Medicare and Medicaid
I'm over 65. How will the legislation affect seniors?
The Medicare prescription-drug coverage gap will be reduced; see the schedule in response to the question below. Also, drug company discounts on brand-name drugs and federal subsidies and discounts for all drugs will gradually reduce the gap, eliminating it by 2020.
That means that seniors, who now pay 100 percent of their drug costs once they hit the doughnut hole, will pay 25 percent. And, as under current law, once seniors spend a certain amount on medications, they will get "catastrophic" coverage and pay only 5 percent of the cost of their medications. Meanwhile, government payments to Medicare Advantage, the private-plan part of Medicare, were frozen as of 2011, and cut in the following years. If you're one of the 10 million enrollees, you could lose extra benefits that many of the plans offer, such as free eyeglasses, hearing aids and gym memberships. The law made all Medicare preventive services, such as screenings for colon, prostate and breast cancer, free to beneficiaries.1
Do I have to do anything to receive Medicare Part D donut hole savings?
No. See the schedule below for information on what you'll pay for drugs while you are in the coverage gap:
2013: 47.5% for brand-names and 79% for generics
2014: 47.5% for brand-names and 72% for generics
2015: 45% for brand-names and 65% for generics
2016: 45% for brand-names and 58% for generics
2017: 40% for brand-names and 51% for generics
2018: 35% for brand-names and 44% for generics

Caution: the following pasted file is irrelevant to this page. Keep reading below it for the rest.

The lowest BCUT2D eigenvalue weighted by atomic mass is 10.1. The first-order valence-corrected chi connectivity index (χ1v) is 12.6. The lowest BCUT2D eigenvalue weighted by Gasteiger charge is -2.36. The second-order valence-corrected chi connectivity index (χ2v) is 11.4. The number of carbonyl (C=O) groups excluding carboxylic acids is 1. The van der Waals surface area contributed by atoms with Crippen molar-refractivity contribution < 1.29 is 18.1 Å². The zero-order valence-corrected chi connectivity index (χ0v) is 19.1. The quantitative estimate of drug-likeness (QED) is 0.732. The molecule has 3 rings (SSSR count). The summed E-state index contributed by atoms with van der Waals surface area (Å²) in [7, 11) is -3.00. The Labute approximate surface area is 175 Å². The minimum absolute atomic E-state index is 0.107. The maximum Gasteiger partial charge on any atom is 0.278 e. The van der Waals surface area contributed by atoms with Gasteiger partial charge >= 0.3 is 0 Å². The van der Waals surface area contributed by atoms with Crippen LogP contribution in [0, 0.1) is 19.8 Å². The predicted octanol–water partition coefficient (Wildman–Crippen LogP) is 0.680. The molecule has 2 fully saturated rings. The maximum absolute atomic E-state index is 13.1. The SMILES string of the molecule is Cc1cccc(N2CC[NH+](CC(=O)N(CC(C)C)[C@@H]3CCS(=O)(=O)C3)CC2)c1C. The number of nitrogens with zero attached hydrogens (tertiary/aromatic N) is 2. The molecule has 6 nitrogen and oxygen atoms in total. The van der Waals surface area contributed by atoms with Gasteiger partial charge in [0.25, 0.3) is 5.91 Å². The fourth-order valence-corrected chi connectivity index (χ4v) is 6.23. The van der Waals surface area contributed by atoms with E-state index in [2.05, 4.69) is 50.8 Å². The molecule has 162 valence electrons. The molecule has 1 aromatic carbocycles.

2019: 30% for brand-names and 37% for generics
2020: 25% for brand-names and 25% for generics6
How does the new law affect Medicaid?
The new health law includes an increase in Medicaid payment rates, bringing them up to the same level as those from Medicare. A large chunk of the increase in insurance coverage under the law comes from expanding Medicaid, the federal-state program for low-income Americans, to cover 16 million more people, including people with incomes up to 138 percent of the federal poverty level. The expansion will include childless adults, most of whom were not previously eligible.1 For more information, contact the North Dakota Department of Human Services Medicaid Division.
What changes are being made to Medicare enrollment periods?
The Medicare Part D annual enrollment period changed to Oct. 15-Dec. 7 in 2011. During this time, beneficiaries can enroll or switch Medicare Advantage plans; they can also change drug plans.
The Medicare Advantage open enrollment period moved to Jan. 1-Feb. 14. Beneficiaries can disenroll from a Medicare Advantage plan and go back to original Medicare during this time, with the option of adding a prescription drug plan. Beneficiaries cannot buy a Medicare Advantage plan or switch to another Medicare Advantage plan during this time. For those beneficiaries who choose to go back to Original Medicare, the change will take effect the first day of the following month.